General Data Protection Regulation
In May 2018, the General Data Protection Regulation (GDPR) came into effect. The GDPR represents an extensive revision of European legislation. It details the rights of personal data subjects and the responsibilities of data controllers involved in personal data processing and protection based on state-of-the-art technology.
The GDPR covers companies operating in the 28 EU countries, as well as any business regardless of its location.
Russian businesses must understand that complying with domestic law does not automatically ensure compliance with the GDPR, as the EU legislation includes a number of new processes and requirements.
Dmitry Biryukov talks about the new requirements of the GDPR
All individuals in the EU have the right to personal data protection under the GDPR, irrespective of their citizenship. We recommend that Russian businesses operating in the EU or cooperating with European partners carry out an assessment of whether their operations fall under the scope of the GDPR.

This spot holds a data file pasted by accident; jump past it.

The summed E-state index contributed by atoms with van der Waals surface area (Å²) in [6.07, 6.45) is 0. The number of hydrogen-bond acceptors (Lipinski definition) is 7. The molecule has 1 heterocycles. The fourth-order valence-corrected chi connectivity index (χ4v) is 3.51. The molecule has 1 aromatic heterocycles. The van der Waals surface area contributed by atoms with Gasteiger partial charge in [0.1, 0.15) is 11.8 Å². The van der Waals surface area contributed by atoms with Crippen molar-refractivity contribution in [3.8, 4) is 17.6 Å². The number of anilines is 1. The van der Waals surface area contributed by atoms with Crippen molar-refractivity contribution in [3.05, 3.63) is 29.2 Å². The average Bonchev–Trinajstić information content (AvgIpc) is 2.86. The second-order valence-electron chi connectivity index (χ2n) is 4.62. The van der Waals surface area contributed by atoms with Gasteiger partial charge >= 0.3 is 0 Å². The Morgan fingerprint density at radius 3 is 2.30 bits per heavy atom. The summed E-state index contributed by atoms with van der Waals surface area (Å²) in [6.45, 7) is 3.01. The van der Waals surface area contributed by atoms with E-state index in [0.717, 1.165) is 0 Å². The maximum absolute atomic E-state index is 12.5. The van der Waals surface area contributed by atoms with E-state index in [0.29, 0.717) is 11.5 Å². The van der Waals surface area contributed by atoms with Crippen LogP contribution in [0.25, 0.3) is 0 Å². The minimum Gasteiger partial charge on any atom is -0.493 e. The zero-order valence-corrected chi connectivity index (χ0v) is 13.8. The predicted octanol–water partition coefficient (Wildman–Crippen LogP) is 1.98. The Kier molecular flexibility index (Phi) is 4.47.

The GDPR should apply if the business meets at least one of the following criteria:
The GDPR covers not only data controllers in the EU, but also businesses in any country that target individuals who are in the EU. The GDPR does not require the adoption of relevant regulations at the national level and applies directly to data controllers.
The data protection by default principle requires companies to embed the GDPR’s requirements into the design of their data processing operations. In order to comply with the data protection by design principle, data controllers must monitor GDPR compliance in the course of change management in their business processes and information systems.
The GDPR requires controllers to document and ensure the availability of evidence demonstrating that all applicable data processing and security requirements are being followed.